Children and Grandchildren

In 2016, renowned photographer Tom West shared Barbara Roufs’ antique photos. This confession caused Barbara’s daughter, Jet Dougherty (as identified on Facebook), to share touching recollections of her mother, surprising many.

Jet fondly remembered her mother’s joyful, unfortunately, brief life. She said Barbara would have been proud of being recognized online, her dream. Crystal Dougherty, Barbara’s granddaughter, was delighted to see her grandmother’s photos online and expressed pleasure and respect for her beauty. Barbara’s legacy is enhanced by online revelations about her great impact on her loved ones.

Barbara Roufs Net North

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Barbara Roufs Death was a 1970s drag race trophy girl and model. Trophy girl pay from that time is unknown.

Barbara has other income outside her wage. Barbara Roufs’ 1970s works are available online at several stores. The information available suggests her net worth is $1.5 million.

Professional Achievements

Roufs became a drag racing trophy girl in the late 1960s and early 1970s, winning the US Professional Dragster Championship at Orange County International Raceway. She became a sought-after figure for companies targeting drag racing fans outside the racetrack. Roufs’ image appeared in ads and goods, establishing the sport’s identity.

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Physical Dimensions

Barbara Roufs was one of the most beautiful women of her day, stunning anybody who saw her. Unfortunately, the lack of information on this aspect prevents us from providing accurate height and weight details. Due to data shortages, accurate assessments are difficult.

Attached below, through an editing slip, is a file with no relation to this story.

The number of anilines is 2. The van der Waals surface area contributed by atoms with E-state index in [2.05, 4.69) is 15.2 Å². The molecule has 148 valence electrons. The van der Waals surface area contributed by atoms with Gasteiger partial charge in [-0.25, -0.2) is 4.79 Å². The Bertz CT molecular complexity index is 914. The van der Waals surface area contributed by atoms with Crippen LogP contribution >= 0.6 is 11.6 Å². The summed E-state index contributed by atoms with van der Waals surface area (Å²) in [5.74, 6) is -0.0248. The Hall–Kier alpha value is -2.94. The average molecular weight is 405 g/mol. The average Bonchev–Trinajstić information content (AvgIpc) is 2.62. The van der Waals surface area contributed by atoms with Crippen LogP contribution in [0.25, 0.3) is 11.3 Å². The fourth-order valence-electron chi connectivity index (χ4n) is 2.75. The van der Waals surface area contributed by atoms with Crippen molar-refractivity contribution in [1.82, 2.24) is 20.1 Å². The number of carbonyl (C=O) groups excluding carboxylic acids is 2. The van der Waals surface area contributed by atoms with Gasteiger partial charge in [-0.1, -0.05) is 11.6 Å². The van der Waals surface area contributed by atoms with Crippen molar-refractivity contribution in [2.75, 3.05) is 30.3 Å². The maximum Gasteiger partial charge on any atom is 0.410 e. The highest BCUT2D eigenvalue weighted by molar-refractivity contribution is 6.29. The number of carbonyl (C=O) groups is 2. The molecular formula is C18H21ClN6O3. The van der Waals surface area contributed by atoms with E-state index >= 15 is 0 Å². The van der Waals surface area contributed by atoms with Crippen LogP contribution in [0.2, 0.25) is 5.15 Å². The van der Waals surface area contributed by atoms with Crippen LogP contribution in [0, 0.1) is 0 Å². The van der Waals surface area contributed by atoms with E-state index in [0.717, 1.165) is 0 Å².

Examine the profiles of people going by Barbara Rouf

She died tragically in January 1991 at 47, perhaps by suicide. When Barbara Roufs was Southern California’s most popular racing queen in the early 1970s, Tom West shot her often.

Film posters include the 1968 “The Shakiest Pistol in the West” poster with Don Knotts and Barbara Rhoades. “American Nitro,” the best drag racing film ever, has several ladies.

Barbara Ann Rouf, born between 1942 and 1944 to Leonard Leroy Rouf and Anna Lulu Rouf, had a significant family event on April 30, 2010. Peter Lopez, her entertainment attorney husband of 20 years, committed suicide, changing her life.

On the other hand, Catherine Bach seemed perfect. Historical tapestry contributor Elenor Barbara Roufs was born in 1899. Barbara Ann Rouf, born 1942–1944, is related to Leonard Leroy and Anna Lulu Rouf.

Four out of five online records mention Barbara, and Wikipedia entries are incorporated in URLs. She stopped engaging with Wikipedia at this point. Her parents are Frederica Gunnhildr and Seamus Pegg, and she is Jean’s younger sister. In Poughkeepsie, New York, Barbara Rhoades was born on March 23, 1946.

Keeping Up the Racing Tradition: Thinking Back on Barbara Roufs 

Barbara Roufs Death young, yet her influence on drag racing and pop culture lives on. Barbara and others who helped shape drag racing’s identity are now appreciated due to 1970s nostalgia and a growing interest in its past. Barbara’s image and persona continue to inspire movies, articles, and social media tributes. She will be noted for her enormous drag racing culture impact.

Barbara Roufs’ Timeless Allure: A Contemporary Reimagining

Social media, documentary films, and a growing interest in vintage motorsports have reignited interest in Barbara Roufs and her era. This section of the article explores why modern audiences are drawn to Barbara’s genuineness, style, and pioneering attitude. It will also examine how modern reinterpretations of her legacy reflect changing gender, celebrity, and digital culture views of historical characters.


Barbara Roufs, a 1970s drag racing pioneer, won hearts with her personality and attractiveness. Beyond the prizes, her biography shows a strong, caring, devoted mother to two, making an indelible mark on the sport and its followers.

barbara Roufs Death went from racer to trophy girl in a Southern California mansion. She was more than a racer—her infectious energy and bright smile made her a legend. However, she died unexpectedly at 47, leaving us with unanswered questions.

Barbara’s legacy lives on in historical images and emotional online tributes during the recent interest. Barbara Roufs’ struggles and triumphs continue to inspire documentaries and social media conversations, making her a timeless inspiration.